The board’s willingness to criticize and question charters have many believing the Regents are, at best, skeptics and, at worst, opposed to the publicly funded, privately run schools that they authorize and oversee.

At the same time, the Regents have not been without praise for charters, and some charters say they have appreciated the support of the body and the state’s support staff.

Chancellor Betty Rosa said the Regents’ decisions are evidence of nuance, not rigid ideology or partisanship.

“I think there’s too many times when people want to simply say ‘you’re for’ or ‘you’re against.’ It’s so much more complicated than that,” Rosa told Chalkbeat in an interview Wednesday. “To me, if it’s a wonderful opportunity for kids — you got me. If it’s not, I’m probably going to be your worst enemy.”

As an authorizer, the Board of Regents has the power to approve new schools and decide which of its 87 schools should remain open. In addition to deciding the fate of individual schools, the board is rethinking how it evaluates all of its schools   and whether they should take a closer look at measures like surveys or chronic absenteeism.

With several new members and a relatively new leader, the Regents’ actions have been under particular scrutiny for signs of partisanship. Some have seized on recent events, such as critical statements made by some Regents as charter schools have come before the board for approval or renewal.

One Regent suggested that charter schools achieve high test scores by pushing out students; another suggested a charter school in Brooklyn is contributing to segregation.

Rosa has fiercely opposed a proposal that would allow some charter schools to certify their own teachers, calling the idea  “insulting.” The board also rejected a batch of Success Academy renewals, arguing that their authorizer attempted to renew the high-performing but controversial charter schools too soon. (The move had little practical effect, since their authorizer, SUNY, can override the board’s decision.)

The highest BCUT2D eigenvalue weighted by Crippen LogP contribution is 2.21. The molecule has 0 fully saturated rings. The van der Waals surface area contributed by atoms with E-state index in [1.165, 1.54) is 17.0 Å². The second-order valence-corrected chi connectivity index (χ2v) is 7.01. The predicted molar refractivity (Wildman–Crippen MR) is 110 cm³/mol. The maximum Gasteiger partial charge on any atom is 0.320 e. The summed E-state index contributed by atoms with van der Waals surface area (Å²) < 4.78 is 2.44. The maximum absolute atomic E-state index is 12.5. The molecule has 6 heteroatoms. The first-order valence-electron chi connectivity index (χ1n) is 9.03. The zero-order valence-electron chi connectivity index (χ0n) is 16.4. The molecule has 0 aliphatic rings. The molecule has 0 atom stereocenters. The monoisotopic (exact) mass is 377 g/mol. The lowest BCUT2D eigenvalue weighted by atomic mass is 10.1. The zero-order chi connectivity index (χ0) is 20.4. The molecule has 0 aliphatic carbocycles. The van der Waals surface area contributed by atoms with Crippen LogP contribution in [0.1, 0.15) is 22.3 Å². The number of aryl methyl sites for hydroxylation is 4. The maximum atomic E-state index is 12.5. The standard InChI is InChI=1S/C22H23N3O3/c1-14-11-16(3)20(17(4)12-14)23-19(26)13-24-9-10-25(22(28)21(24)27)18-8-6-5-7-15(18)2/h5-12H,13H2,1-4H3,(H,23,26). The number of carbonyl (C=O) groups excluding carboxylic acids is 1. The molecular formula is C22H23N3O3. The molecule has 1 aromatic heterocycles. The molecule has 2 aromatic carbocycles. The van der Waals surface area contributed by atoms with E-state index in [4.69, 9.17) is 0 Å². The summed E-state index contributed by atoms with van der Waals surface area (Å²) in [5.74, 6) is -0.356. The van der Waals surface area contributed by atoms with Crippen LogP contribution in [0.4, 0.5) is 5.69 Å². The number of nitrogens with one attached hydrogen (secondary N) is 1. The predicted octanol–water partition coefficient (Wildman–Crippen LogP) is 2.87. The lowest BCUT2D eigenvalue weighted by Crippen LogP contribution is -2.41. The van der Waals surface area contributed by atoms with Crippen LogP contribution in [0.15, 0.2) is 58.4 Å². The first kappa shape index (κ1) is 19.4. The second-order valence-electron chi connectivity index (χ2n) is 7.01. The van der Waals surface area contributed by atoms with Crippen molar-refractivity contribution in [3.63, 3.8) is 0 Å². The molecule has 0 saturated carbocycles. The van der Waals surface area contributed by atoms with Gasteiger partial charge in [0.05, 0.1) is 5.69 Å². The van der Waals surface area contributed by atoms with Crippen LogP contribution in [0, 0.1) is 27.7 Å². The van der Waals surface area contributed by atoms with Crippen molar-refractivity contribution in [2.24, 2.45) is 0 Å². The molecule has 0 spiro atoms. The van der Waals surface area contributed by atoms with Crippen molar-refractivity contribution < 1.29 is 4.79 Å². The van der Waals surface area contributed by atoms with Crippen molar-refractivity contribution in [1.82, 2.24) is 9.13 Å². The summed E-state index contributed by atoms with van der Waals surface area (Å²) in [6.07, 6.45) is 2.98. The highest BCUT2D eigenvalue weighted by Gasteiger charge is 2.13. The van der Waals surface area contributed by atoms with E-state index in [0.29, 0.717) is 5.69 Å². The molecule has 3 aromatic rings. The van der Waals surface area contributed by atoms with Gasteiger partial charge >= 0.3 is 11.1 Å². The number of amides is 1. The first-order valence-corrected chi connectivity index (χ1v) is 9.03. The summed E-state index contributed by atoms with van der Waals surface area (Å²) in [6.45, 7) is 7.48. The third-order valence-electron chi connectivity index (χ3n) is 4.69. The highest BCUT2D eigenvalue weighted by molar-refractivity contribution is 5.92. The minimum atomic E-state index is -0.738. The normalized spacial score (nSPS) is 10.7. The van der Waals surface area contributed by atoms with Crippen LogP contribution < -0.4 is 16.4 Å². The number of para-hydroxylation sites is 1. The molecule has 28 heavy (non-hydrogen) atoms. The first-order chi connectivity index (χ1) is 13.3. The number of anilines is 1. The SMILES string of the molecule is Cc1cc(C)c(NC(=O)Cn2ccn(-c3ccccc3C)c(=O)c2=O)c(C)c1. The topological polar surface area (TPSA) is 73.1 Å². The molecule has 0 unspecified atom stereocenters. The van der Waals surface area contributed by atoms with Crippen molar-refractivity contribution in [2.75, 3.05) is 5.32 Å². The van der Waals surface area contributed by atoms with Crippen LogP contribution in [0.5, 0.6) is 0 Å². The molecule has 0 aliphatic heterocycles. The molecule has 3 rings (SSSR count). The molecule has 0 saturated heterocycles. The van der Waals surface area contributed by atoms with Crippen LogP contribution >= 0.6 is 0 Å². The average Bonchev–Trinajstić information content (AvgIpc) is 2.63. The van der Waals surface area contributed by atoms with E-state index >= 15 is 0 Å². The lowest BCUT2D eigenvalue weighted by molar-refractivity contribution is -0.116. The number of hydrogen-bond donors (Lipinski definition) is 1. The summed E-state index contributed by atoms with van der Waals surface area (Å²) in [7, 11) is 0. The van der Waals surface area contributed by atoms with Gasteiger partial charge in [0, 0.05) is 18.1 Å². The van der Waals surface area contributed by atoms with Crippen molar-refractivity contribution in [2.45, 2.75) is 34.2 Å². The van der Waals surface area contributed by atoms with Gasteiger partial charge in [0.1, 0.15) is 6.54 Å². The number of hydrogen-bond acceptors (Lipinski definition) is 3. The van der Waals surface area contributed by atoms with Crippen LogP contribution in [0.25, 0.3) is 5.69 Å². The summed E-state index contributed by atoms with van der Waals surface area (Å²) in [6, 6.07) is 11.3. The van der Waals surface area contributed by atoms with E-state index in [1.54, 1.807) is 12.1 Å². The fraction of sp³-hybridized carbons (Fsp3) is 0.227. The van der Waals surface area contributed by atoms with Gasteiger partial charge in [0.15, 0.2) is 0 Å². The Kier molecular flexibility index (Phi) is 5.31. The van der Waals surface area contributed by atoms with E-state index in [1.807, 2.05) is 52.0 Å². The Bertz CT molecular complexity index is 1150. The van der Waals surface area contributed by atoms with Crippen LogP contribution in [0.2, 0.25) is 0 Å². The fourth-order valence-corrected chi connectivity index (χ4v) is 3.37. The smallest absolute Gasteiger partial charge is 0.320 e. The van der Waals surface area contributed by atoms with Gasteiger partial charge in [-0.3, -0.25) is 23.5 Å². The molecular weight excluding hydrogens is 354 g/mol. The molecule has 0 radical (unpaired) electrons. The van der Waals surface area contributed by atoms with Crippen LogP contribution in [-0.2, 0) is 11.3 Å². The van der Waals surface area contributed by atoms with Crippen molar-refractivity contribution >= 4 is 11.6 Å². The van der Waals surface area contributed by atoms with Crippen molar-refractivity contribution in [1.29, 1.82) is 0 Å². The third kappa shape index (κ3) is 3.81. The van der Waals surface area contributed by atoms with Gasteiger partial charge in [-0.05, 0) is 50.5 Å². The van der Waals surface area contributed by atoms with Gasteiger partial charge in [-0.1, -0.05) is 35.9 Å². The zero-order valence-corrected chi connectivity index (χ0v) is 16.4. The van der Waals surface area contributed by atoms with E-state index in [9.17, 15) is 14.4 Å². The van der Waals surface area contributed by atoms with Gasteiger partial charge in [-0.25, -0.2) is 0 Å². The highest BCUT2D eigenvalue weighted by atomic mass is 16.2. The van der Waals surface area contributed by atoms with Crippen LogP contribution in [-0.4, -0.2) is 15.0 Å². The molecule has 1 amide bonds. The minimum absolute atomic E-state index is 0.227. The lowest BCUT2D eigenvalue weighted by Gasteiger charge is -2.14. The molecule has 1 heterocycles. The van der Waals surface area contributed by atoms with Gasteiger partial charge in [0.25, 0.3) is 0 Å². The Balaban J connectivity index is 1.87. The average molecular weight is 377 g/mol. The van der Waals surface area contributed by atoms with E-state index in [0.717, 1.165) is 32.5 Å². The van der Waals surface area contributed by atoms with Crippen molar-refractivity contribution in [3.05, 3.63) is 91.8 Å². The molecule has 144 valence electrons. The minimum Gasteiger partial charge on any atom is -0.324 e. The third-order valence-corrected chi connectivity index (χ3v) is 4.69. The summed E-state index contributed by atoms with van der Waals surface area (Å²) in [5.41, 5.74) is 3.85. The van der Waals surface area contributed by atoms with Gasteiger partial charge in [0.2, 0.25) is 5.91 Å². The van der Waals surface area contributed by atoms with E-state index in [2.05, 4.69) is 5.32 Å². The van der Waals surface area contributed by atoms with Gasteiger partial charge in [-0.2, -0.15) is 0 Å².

Rosa said the sum of these decisions does not mean either she or the board is anti-charter. Her opposition to the teacher certification proposal had nothing to do with the source of the proposal — a charter authorizer — but because, she said, she believes the idea is an affront to the teaching profession and will allow unqualified teachers to enter classrooms.

The Success Academy renewals, she said, were returned based on legal requirements — and were not an appraisal of the charter network.

But taken together, observers of different educational ideologies have concluded that the board is more likely to probe problems with charter schools than in the past.

“It is quite a change from a couple years ago, and it does show greater misgivings about charter schools than what we saw under the board as it was previously constructed,” said Bob Lowry, deputy director of the New York State Council of School Superintendents. (Lowry said he appreciates that the board is paying more attention to how charter schools will affect the funding of surrounding school districts.)

The state’s teachers union has picked up on the change and praised the board for providing more oversight of charter schools, while calling on them to do more.